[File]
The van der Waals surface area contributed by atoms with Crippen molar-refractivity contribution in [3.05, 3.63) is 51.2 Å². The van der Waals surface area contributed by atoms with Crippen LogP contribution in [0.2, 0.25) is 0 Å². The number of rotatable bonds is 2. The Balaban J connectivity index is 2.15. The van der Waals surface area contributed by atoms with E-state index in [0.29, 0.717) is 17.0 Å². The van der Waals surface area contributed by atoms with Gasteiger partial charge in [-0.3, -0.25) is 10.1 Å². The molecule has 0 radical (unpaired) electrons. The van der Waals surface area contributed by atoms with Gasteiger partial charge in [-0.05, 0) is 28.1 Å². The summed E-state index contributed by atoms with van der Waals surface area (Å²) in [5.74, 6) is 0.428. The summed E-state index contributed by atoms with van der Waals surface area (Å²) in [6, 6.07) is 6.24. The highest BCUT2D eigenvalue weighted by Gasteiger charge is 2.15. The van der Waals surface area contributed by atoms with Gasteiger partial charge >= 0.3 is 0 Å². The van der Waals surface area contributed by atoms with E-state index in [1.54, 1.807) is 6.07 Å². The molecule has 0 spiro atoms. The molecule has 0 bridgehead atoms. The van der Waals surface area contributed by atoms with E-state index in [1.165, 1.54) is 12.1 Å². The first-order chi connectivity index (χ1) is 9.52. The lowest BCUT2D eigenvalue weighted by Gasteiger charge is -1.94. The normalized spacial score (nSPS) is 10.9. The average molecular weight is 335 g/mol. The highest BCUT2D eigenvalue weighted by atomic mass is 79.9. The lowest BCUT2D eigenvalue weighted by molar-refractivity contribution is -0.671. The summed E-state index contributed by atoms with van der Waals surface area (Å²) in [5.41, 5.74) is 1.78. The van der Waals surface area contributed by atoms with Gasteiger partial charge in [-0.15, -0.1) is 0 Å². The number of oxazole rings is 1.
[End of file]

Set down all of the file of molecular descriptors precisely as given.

The van der Waals surface area contributed by atoms with Crippen molar-refractivity contribution in [3.05, 3.63) is 51.2 Å². The van der Waals surface area contributed by atoms with Crippen LogP contribution in [0.2, 0.25) is 0 Å². The number of rotatable bonds is 2. The Balaban J connectivity index is 2.15. The van der Waals surface area contributed by atoms with E-state index in [0.29, 0.717) is 17.0 Å². The van der Waals surface area contributed by atoms with Gasteiger partial charge in [-0.3, -0.25) is 10.1 Å². The molecule has 0 radical (unpaired) electrons. The van der Waals surface area contributed by atoms with Gasteiger partial charge in [-0.05, 0) is 28.1 Å². The summed E-state index contributed by atoms with van der Waals surface area (Å²) in [5.74, 6) is 0.428. The summed E-state index contributed by atoms with van der Waals surface area (Å²) in [6, 6.07) is 6.24. The highest BCUT2D eigenvalue weighted by Gasteiger charge is 2.15. The van der Waals surface area contributed by atoms with Gasteiger partial charge >= 0.3 is 0 Å². The van der Waals surface area contributed by atoms with E-state index in [1.54, 1.807) is 6.07 Å². The molecule has 0 spiro atoms. The molecule has 0 bridgehead atoms. The van der Waals surface area contributed by atoms with E-state index in [1.165, 1.54) is 12.1 Å². The first-order chi connectivity index (χ1) is 9.52. The lowest BCUT2D eigenvalue weighted by Gasteiger charge is -1.94. The normalized spacial score (nSPS) is 10.9. The average molecular weight is 335 g/mol. The highest BCUT2D eigenvalue weighted by atomic mass is 79.9. The lowest BCUT2D eigenvalue weighted by molar-refractivity contribution is -0.671. The summed E-state index contributed by atoms with van der Waals surface area (Å²) in [5.41, 5.74) is 1.78. The van der Waals surface area contributed by atoms with Gasteiger partial charge in [-0.15, -0.1) is 0 Å². The number of oxazole rings is 1.